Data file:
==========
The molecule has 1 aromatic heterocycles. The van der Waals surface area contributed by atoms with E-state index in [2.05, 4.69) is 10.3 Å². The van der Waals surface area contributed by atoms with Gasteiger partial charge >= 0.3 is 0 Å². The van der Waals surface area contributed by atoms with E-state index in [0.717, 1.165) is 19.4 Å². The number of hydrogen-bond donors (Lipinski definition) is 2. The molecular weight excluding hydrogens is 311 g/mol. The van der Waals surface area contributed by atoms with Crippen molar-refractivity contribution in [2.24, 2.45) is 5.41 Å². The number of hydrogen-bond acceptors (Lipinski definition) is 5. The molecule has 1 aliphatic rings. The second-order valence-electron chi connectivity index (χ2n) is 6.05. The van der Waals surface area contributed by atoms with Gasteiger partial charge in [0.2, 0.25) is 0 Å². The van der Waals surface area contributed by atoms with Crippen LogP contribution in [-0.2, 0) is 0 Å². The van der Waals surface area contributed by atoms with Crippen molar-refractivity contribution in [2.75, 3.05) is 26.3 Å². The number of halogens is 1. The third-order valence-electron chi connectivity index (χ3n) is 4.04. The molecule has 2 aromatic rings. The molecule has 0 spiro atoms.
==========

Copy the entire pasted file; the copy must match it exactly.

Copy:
The molecule has 1 aromatic heterocycles. The van der Waals surface area contributed by atoms with E-state index in [2.05, 4.69) is 10.3 Å². The van der Waals surface area contributed by atoms with Gasteiger partial charge >= 0.3 is 0 Å². The van der Waals surface area contributed by atoms with E-state index in [0.717, 1.165) is 19.4 Å². The number of hydrogen-bond donors (Lipinski definition) is 2. The molecular weight excluding hydrogens is 311 g/mol. The van der Waals surface area contributed by atoms with Crippen molar-refractivity contribution in [2.24, 2.45) is 5.41 Å². The number of hydrogen-bond acceptors (Lipinski definition) is 5. The molecule has 1 aliphatic rings. The second-order valence-electron chi connectivity index (χ2n) is 6.05. The van der Waals surface area contributed by atoms with Gasteiger partial charge in [0.2, 0.25) is 0 Å². The van der Waals surface area contributed by atoms with Crippen LogP contribution in [-0.2, 0) is 0 Å². The van der Waals surface area contributed by atoms with Crippen molar-refractivity contribution in [2.75, 3.05) is 26.3 Å². The number of halogens is 1. The third-order valence-electron chi connectivity index (χ3n) is 4.04. The molecule has 2 aromatic rings. The molecule has 0 spiro atoms.